Charlie Self "Giving every man a vote has no more made men wise and free than Christianity has made them good." H. L. Mencken
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if only yours were the most offensive comments to be found on usenet ...
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Charlie Self wrote:

Well, it's probably just me. But I did that with wiring in my house and it was at least three months before I stopped thinking, as I drifted off to sleep, "gee, I hope that keeps working..." My two big goals in life are to make it through without going to prison or burning my house down. :)
As a serious question - doesn't NEC kinda frown on "permanent" extension cords? Would it be safer to replace the cords on your tools with longer, permanent ones? Or is this what you guys have been talking about, and I misunderstood?
-BAT
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Brett Thomas asks:

An extension is some of an impermanent tool by its very nature. AFAIK, for hobby tools the NEC doesn't say a thing about putting longer cords on the tool itself.
I don't do that because I need extension cords for various tools I test, the cords are there, so there's not much point in lengthening the cord on my table saw. Besides, what then happens if I move the table saw closer to the outlet, or further away? Extension cords are temporary, can be replaced easily, and are not any kind of real shop problem that I've ever heard of.
Charlie Self "Giving every man a vote has no more made men wise and free than Christianity has made them good." H. L. Mencken
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Charlie Self wrote:

To be clear, I'm asking not to lecture, but because my understanding of practical electricity is imperfect, and I want to understand. I get why _you'd_ need to do that, but I don't happen to have manufacturers sending me tools that rotate in and out of my shop on a regular basis. When I put a tool there, it's because (excepting shop reorgs) I expect it to be there until it dies, or I do.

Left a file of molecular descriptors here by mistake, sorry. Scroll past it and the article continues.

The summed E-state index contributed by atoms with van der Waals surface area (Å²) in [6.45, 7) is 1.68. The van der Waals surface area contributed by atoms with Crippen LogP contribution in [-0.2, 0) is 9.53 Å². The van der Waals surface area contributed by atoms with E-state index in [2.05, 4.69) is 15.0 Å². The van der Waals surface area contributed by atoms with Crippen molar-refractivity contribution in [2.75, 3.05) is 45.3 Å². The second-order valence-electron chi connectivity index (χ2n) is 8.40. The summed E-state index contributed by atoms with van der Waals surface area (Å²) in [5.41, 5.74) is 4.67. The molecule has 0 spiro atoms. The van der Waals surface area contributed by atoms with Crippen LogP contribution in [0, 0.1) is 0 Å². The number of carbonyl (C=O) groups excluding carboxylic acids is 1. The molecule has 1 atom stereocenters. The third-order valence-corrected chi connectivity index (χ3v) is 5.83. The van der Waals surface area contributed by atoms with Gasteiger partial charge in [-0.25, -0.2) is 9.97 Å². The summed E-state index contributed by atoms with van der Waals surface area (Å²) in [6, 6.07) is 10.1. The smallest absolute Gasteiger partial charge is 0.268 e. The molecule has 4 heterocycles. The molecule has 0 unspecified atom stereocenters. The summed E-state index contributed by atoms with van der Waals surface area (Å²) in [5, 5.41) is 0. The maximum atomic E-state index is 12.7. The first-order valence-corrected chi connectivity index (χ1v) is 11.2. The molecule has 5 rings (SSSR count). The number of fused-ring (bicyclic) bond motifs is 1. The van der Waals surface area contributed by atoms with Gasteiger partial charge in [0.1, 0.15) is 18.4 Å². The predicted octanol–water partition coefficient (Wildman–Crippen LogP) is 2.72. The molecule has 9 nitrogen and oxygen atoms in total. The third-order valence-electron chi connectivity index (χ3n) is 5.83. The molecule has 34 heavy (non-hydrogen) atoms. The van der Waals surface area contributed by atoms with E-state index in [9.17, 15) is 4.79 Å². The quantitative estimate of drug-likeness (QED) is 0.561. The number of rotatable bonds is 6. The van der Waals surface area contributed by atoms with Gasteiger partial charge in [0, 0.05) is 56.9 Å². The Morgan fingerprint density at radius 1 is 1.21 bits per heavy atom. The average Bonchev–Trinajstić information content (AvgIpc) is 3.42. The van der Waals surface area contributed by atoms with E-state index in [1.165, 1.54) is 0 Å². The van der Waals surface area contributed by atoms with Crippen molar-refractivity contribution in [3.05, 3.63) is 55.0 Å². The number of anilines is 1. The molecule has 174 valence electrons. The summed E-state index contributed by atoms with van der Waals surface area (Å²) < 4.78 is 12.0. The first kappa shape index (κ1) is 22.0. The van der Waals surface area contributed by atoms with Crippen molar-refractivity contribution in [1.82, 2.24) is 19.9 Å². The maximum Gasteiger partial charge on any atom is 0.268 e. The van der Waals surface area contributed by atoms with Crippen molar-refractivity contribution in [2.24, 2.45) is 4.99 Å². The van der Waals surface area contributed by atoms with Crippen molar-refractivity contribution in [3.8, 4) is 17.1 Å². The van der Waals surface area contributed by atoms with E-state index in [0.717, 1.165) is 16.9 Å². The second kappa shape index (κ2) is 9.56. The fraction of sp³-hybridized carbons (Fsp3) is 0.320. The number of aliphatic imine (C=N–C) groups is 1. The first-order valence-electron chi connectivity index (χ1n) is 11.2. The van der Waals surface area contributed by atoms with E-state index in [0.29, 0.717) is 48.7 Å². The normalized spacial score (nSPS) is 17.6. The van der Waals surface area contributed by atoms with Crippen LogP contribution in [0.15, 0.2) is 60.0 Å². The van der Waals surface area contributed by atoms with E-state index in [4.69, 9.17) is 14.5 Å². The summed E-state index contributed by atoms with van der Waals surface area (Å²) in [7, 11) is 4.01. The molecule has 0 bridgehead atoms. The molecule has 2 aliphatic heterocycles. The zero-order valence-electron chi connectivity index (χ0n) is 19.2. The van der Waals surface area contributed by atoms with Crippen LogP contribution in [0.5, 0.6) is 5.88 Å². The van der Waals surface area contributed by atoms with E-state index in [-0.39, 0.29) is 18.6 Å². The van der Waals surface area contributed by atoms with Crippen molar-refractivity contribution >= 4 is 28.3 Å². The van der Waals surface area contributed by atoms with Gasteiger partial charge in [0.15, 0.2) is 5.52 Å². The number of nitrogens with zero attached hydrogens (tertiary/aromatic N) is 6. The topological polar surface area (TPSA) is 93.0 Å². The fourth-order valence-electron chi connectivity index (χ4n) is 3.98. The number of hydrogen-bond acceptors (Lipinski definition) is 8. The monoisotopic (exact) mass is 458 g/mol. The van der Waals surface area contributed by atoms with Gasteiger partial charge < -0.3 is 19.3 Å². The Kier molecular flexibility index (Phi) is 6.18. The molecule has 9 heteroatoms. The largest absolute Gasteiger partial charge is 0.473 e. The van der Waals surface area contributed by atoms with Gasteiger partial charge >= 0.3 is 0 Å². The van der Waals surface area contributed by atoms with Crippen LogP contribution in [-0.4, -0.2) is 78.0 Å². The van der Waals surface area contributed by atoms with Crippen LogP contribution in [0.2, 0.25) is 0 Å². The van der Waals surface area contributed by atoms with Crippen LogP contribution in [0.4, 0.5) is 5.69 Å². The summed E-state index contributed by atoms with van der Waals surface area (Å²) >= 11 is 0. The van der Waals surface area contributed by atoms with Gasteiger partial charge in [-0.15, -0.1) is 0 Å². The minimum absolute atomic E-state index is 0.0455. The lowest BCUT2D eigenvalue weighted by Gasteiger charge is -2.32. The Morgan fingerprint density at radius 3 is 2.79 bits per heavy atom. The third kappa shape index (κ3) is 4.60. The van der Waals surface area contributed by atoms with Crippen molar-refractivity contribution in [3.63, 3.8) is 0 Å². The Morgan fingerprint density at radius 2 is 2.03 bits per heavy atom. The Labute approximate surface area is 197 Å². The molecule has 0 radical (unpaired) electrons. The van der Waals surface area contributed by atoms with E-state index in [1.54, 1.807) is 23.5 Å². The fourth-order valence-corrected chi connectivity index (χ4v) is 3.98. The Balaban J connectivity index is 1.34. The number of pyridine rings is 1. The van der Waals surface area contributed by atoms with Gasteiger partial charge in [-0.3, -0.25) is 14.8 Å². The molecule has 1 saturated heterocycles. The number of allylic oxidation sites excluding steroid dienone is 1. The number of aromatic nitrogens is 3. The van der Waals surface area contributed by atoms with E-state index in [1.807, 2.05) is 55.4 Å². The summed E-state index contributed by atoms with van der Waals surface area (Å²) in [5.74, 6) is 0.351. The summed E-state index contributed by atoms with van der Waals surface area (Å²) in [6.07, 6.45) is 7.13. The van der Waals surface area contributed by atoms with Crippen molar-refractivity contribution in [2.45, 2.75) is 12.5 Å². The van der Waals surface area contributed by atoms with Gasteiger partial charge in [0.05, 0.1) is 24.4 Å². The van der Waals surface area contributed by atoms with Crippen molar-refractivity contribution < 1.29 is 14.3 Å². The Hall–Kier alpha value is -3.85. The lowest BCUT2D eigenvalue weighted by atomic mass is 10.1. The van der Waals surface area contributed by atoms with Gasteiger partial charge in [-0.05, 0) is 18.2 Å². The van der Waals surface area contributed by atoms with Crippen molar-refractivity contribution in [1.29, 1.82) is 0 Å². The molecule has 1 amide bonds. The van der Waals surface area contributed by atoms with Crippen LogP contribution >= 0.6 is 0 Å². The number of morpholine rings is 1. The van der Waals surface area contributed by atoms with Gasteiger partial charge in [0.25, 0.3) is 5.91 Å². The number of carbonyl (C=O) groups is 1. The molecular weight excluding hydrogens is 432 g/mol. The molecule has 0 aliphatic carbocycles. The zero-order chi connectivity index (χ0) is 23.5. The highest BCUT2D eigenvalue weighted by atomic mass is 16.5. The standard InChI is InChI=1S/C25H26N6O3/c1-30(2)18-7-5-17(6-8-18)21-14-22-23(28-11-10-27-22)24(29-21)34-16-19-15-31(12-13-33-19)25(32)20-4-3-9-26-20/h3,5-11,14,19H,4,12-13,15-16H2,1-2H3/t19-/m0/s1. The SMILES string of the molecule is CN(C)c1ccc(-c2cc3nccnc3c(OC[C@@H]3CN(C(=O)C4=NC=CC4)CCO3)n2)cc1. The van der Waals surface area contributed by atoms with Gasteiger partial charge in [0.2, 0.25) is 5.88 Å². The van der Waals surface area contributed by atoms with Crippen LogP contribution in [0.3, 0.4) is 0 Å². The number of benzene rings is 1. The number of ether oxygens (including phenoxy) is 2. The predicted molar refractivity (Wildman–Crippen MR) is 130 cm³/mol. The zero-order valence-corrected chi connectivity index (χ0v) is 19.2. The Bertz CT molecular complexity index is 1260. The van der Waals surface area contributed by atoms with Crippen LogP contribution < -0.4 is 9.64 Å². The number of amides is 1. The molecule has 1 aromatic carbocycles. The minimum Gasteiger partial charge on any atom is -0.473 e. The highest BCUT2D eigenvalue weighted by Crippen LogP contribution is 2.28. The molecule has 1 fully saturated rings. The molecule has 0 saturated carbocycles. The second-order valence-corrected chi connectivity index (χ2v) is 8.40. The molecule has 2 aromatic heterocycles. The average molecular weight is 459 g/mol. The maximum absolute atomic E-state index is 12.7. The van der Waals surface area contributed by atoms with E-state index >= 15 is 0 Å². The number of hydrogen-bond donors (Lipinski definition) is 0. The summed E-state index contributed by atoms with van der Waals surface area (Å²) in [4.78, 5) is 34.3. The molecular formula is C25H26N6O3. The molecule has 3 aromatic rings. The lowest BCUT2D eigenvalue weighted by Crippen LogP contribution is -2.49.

I believe that the logic behind the NEC frowning on permanent extension cords (assuming my memory that they do is correct) is that every time you have a non-hardwired connection, it's possible for it to work loose. If it works loose, you can have arcing, which would be doubly bad if it's in a pile of sawdust in a workshop at the time.
When I redo all my tools 220, I figured I'd need to replace the plugs, anyway, so I'll make the tool cords be the necessary length to not need extension cords. I'd figured this would be safer and neater.
-BAT
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Go with twistlocks. If your tools aren't moving around the cord isn't going to work loose. As for sitting in a pile of sawdust, well, one end of the cord is in a socket the same as any other cord so there is no difference in safety there. The other is near the tool. Mine are typically off the ground so it should be OK too.
Tools on mobile bases and extension cords are the way to increase your shop size considerably. Mine is now as big as my garage AND driveway.

We have disproved the safety part. Now tell me how it is neater. You still have a cord going from tool to socket in either case. In the case of extension cords you can roll them up and put them away if you want to. I do. It means the kids can't turn on the machine by accident or even on purpose.
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J wrote:

Well, this is getting into a whole other question, but I'd love feedback on this. My basic plan has been to run a dedicated set of wiring for fixed machines (defining "fixed" to include some stuff that's mobile but plugged in most of the time), and to have panic stops and a lockout box for those circuits. That'll let me lock down the stationary power tools when I leave the shop (in case the kids get in) but still have lights work, batteries charge, etc. Anyone have a good source for those kinds of electrical supplies (lockout boxes, panic buttons, etc)?
-BAT
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still
do.
purpose.
Well, the simplest lockout box is your subpanel. Throw the breakers when you're done for the day and secure the subpanel in any way you're comfortable with. You should be able to find a number of commercial electrical supply houses near where you live that would have just about anything you'd want to put in. You can get really carried away with this stuff and sometimes you have to step back and say - hey, this is just a hobby shop - do I really need this or that or the other thing, or is a simpler method a better approach. Personal preference will prevail.
--

-Mike-
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Mike Marlow wrote:

Yeah, that's usually a danger for me. :) But I'm also a bit of a safety freak. I'm sure the price tags will dictate a lot of my design, anyway. At the very least, I'd really like to be able to actually *lock out* the big tools so I don't have to worry about the kids at all. That'll be very popular with SWMBO.
-BAT